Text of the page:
RIO DE JANEIRO • Brazil began voting yesterday in a divisive presidential run-off election whose front -runner, far-right former army captain Jair Bolsonaro, is vowing to save the country from crisis with a firm grip.
Mr Bolsonaro, who has tapped anti-establishment anger but also repulsed part of the electorate with disparaging remarks on women, gays and blacks, faces leftist Fernando Haddad, a former Sao Paulo mayor.
Mr Bolsonaro had an eight-to 10-point lead going in, according to two final opinion polls released last Saturday, which gave him about 55 per cent of the vote.
And while Mr Haddad had made up ground - he trailed by as much as 18 points two weeks ago - it would take a dramatic surge for him to win. "This thing is going to turn around," Mr Haddad, 55, buoyantly told thousands of supporters at his final campaign rally last Saturday.
Mr Bolsonaro, 63, made his own final pitch on social media, the only place he has campaigned since an attacker stabbed him in the stomach at a rally last month, sending him to the hospital for three weeks.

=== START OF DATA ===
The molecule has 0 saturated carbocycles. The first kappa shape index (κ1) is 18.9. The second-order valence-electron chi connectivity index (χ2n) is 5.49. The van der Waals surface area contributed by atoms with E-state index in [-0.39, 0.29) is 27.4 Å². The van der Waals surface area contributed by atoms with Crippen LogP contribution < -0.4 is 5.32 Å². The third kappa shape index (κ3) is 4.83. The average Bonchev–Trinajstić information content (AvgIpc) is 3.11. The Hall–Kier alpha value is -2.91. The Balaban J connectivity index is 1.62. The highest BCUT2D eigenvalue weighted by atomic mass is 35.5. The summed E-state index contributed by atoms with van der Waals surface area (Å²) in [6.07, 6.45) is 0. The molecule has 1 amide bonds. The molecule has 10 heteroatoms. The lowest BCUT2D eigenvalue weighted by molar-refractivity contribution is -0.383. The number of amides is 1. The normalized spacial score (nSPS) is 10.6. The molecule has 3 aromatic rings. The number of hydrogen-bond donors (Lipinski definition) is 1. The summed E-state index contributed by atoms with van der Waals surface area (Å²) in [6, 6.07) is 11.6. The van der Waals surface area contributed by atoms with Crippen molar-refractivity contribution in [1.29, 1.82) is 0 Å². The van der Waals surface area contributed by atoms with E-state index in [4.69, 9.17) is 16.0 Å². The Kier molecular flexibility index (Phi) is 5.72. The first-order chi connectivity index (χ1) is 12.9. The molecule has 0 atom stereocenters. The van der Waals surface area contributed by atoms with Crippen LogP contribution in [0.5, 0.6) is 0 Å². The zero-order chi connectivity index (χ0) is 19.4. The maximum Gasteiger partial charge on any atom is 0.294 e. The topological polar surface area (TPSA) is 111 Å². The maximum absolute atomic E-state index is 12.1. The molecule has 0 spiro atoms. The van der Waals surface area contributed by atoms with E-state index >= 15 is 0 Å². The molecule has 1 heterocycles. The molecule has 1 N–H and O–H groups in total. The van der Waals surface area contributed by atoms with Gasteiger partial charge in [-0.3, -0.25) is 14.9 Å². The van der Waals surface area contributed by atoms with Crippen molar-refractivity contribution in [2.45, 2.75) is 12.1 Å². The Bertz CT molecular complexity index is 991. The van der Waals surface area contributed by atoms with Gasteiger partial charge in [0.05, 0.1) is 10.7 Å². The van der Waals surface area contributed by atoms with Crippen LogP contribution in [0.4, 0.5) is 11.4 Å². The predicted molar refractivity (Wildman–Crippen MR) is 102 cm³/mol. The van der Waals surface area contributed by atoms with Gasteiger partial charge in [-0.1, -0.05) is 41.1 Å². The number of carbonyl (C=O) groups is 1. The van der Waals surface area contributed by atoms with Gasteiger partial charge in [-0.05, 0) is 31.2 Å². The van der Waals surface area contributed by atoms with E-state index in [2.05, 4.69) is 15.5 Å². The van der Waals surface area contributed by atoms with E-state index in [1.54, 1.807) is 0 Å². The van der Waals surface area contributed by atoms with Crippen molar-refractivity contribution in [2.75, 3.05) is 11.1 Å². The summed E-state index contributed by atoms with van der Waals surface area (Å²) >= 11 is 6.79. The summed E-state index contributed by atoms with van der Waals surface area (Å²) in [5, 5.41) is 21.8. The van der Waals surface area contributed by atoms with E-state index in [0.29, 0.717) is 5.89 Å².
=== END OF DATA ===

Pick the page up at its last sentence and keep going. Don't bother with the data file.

"God willing, (it) will be our new independence day," he tweeted.
Coming on the heels of a punishing recession and staggering corruption scandal, the Latin American giant's elections have thrown up a spectacular cast of characters, even by the standards of these divisive, anti-establishment times.
Mr Bolsonaro outrages a big part of the electorate - and many outside Brazil - with his overtly misogynistic, homophobic and racist rhetoric. But a larger number of people reject Mr Haddad and the tarnished legacy of his Workers' Party.
Mr Haddad is standing as a surrogate for jailed former president Luiz Inacio Lula da Silva, who led Brazil through the boom years of 2003 to 2010. Lula remains the country's most popular politician, despite being accused of masterminding the massive pilfering of state oil company Petrobras. But the hugely divisive Workers' Party founder was barred from running because he is serving a 12-year prison sentence.
Mr Haddad, who lacks Lula's charisma, has struggled to unite opposition to Mr Bolsonaro, despite rising fears over what the former army officer's presidency would look like.
The election looks set to be decided as much by 147 million Brazilians voting against something as for it. "I'm not very enthusiastic, because I don't really like either candidate," engineering student and music producer Elias Chaim, 23, said at a polling station facing Copacabana beach in Rio de Janeiro. "But I want to vote Haddad, because Bolsonaro's discourse of hate and intolerance is a risk for our country."
In Sao Paulo, Mr Marcos Kotait, 40, a publicist, said he had "never seen such a polarised election". "It used to be people would actually vote for what they wanted, and not just against something," he said.